Timers can be a great way to organize your energy and tasks, but they can also be a source of frustration. Here are three tips to help you get back on track and stay motivated!
We learned so much from the HeroMode user survey. As we mentioned last week, the amazing user feedbacks have inspired us to map out the roadmap for HeroMode v4. There are a lot of areas we will be improving, and we hope v4 will be a meaninful step forward for HeroMode's users.
Another interesting observation that arised from talking to users is a common phenomenon, "productivity fatigue". You probably have experienced yourself. Especially if you are using a productivity management app like HeroMode. Every day you complete your tasks, and you feel good about it. But once in a while, you might fall behind. Then the tasks start to pile up, and at some point it becomes so overwhelming that you don't know where to start. You just don't feel like you have the energy to play catch up anymore.
Timer-based Quests and Productivity Fatigue
We notice the "productivity fatigue" phenomenon especially with users who have set up timer-based repeat quests. For example, repeat quests like "Work 1 hour", or "Read 30 minutes".
Above: A long list of uncompleted repeat quests can feel very overwhelming!
While timer is an excellent way to get yourself to do something, it might not work all the time. Our attention and focus can fluctuate from minute to minute, and sometimes interruptions are inevitable. In fact, a quick search of "Pomodoro method doesn't work" will show you that many people have trouble sticking to a timer (such as this one).
So what to do if you are falling behind on your timer-based quests?
Tip 1: Catching Up is Overrated! It's Okay to Delete
First of all, it's okay to delete and skip quests. Instead of forcing yourself to complete every single quest, and feel like you are "in debt", remember that the whole point is to motivate.
Above: It's okay to delete repeat quests that you can't get to. Starting fresh is a lot more motivating than playing catch up everyday.
Tip 2: Pause Repeat Quest When You Need a Break
Another handy option is to pause repeat quests. This is useful if, say, you are on vacation, or you need to take a few days of break from your productivity routine.
Above: You can pause repeat quests temporarily, say, if you are on vacation.
Tip 3 (Most Important): Result-based Quests Instead of Timer-based Quests
This final tip is the most important one, and taps into the psychology of motivation. Instead of setting up timer-based quests, try to set up result-based quests. For example:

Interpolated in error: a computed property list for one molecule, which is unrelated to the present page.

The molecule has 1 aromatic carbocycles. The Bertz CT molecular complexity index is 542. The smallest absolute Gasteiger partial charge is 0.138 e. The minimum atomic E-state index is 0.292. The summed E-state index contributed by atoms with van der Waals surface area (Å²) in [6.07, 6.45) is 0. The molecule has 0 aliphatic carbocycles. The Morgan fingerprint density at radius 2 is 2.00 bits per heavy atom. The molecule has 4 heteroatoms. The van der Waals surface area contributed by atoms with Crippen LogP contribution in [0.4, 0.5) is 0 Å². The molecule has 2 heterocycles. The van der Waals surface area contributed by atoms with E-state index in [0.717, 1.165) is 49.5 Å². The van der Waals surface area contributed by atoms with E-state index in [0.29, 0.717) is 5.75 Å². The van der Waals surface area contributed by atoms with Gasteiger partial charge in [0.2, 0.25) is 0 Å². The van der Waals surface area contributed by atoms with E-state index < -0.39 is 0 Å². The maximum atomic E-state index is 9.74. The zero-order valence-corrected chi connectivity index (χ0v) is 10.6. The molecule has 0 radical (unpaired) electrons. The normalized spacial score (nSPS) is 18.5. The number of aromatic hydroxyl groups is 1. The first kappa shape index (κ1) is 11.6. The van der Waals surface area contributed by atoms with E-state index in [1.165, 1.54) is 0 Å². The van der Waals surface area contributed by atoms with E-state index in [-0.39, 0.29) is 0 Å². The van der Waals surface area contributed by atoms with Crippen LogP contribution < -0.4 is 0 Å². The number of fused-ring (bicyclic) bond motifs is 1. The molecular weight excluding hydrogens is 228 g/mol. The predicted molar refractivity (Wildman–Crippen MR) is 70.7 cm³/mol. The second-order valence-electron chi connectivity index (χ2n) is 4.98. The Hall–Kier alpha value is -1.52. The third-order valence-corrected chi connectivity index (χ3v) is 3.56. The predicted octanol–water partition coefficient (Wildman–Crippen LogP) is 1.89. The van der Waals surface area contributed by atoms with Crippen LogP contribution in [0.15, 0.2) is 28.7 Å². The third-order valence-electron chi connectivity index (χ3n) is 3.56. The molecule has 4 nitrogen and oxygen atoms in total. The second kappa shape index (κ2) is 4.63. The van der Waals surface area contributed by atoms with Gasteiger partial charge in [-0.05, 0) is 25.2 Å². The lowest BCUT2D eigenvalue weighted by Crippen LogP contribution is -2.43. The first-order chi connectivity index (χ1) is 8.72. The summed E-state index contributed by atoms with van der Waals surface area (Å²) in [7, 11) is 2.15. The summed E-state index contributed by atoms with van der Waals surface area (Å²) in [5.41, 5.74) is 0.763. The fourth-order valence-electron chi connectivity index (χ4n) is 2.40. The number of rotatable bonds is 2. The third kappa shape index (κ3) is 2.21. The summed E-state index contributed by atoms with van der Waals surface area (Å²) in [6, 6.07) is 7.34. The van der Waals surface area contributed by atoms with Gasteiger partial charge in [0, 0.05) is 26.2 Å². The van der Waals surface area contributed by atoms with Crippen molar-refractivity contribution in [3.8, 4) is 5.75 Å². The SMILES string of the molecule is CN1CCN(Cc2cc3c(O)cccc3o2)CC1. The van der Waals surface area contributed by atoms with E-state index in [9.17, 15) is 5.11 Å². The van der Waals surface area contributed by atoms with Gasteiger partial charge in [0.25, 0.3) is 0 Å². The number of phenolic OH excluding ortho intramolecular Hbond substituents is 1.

- Instead of "Read 30 minutes", try "Read Chapter 1 of GEB".
- Instead of "Study 1 hour", try "Review problem set #2", "Take notes on core bio mid term", etc.
- Instead of "Work 1 hour", try "Reply emails", "Do Sammy's code review", "Send meeting recap", etc.
Why result-based quests? There are several reasons:
Seeing results is inherently motivating. Over time, when you have completed several result-based quests, you can see all the progress you have made. For example, going through many chapters of a book, or completing many tasks at work. Whereas for timer-based quests, you just see accumulation of time. That doesn't give you as a strong a sense of accomplishment.
Result-based quests are more flexible. You can adjust the difficulty of the quest to your current level. For example, if you are feeling tired, you can "scope down" a quest ("Read Chapter 1 of GEB, up to page 32" instead of "Read Chapter 1 of GEB"). Or if you are feeling energetic, you can choose a quest that takes longer, or is more difficult. This is not possible with timer-based quests.
Writing result-based quests forces you to think about what you want to accomplish, and break it down into small, bite-sized tasks. This takes effort, and it's exactly the kind of effort that's worth the investment. In their book, "Peak: Secrets from the New Science of Expertise", authors Anders Ericsson and Robert Pool emphasized the importance of deliberate practice: being aware of what you are doing and making adjustments to improve. Writing result-based quests can help you develop such awareness.
So next time you feel like you are being chased by your timer, give these tips a try!